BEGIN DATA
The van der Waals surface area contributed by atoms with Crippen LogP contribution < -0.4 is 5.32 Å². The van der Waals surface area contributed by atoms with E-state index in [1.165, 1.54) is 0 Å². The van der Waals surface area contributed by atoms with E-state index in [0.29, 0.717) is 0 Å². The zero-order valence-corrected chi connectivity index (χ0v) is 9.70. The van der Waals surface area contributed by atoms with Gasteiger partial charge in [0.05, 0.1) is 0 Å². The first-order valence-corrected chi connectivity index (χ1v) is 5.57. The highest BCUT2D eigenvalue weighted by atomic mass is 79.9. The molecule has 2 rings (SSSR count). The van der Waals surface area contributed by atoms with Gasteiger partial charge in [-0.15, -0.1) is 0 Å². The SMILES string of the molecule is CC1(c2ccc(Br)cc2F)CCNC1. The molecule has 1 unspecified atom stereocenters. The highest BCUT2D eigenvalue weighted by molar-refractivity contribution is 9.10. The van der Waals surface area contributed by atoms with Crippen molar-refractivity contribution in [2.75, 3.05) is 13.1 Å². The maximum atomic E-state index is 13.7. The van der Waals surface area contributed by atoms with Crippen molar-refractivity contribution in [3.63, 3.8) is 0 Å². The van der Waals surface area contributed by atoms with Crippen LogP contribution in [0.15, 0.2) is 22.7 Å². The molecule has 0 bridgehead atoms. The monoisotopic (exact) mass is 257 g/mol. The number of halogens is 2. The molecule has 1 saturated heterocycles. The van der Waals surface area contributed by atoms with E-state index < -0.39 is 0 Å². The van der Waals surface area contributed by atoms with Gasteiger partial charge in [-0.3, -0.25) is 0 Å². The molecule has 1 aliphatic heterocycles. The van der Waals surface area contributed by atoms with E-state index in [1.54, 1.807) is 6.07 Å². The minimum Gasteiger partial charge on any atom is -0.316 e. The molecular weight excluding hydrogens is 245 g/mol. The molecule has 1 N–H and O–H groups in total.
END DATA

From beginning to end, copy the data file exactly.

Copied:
The van der Waals surface area contributed by atoms with Crippen LogP contribution < -0.4 is 5.32 Å². The van der Waals surface area contributed by atoms with E-state index in [1.165, 1.54) is 0 Å². The van der Waals surface area contributed by atoms with E-state index in [0.29, 0.717) is 0 Å². The zero-order valence-corrected chi connectivity index (χ0v) is 9.70. The van der Waals surface area contributed by atoms with Gasteiger partial charge in [0.05, 0.1) is 0 Å². The first-order valence-corrected chi connectivity index (χ1v) is 5.57. The highest BCUT2D eigenvalue weighted by atomic mass is 79.9. The molecule has 2 rings (SSSR count). The van der Waals surface area contributed by atoms with Gasteiger partial charge in [-0.15, -0.1) is 0 Å². The SMILES string of the molecule is CC1(c2ccc(Br)cc2F)CCNC1. The molecule has 1 unspecified atom stereocenters. The highest BCUT2D eigenvalue weighted by molar-refractivity contribution is 9.10. The van der Waals surface area contributed by atoms with Crippen molar-refractivity contribution in [2.75, 3.05) is 13.1 Å². The maximum atomic E-state index is 13.7. The van der Waals surface area contributed by atoms with Crippen molar-refractivity contribution in [3.63, 3.8) is 0 Å². The van der Waals surface area contributed by atoms with Crippen LogP contribution in [0.15, 0.2) is 22.7 Å². The molecule has 0 bridgehead atoms. The monoisotopic (exact) mass is 257 g/mol. The number of halogens is 2. The molecule has 1 saturated heterocycles. The van der Waals surface area contributed by atoms with E-state index < -0.39 is 0 Å². The van der Waals surface area contributed by atoms with Gasteiger partial charge in [-0.3, -0.25) is 0 Å². The molecule has 1 aliphatic heterocycles. The van der Waals surface area contributed by atoms with E-state index in [1.54, 1.807) is 6.07 Å². The minimum Gasteiger partial charge on any atom is -0.316 e. The molecular weight excluding hydrogens is 245 g/mol. The molecule has 1 N–H and O–H groups in total.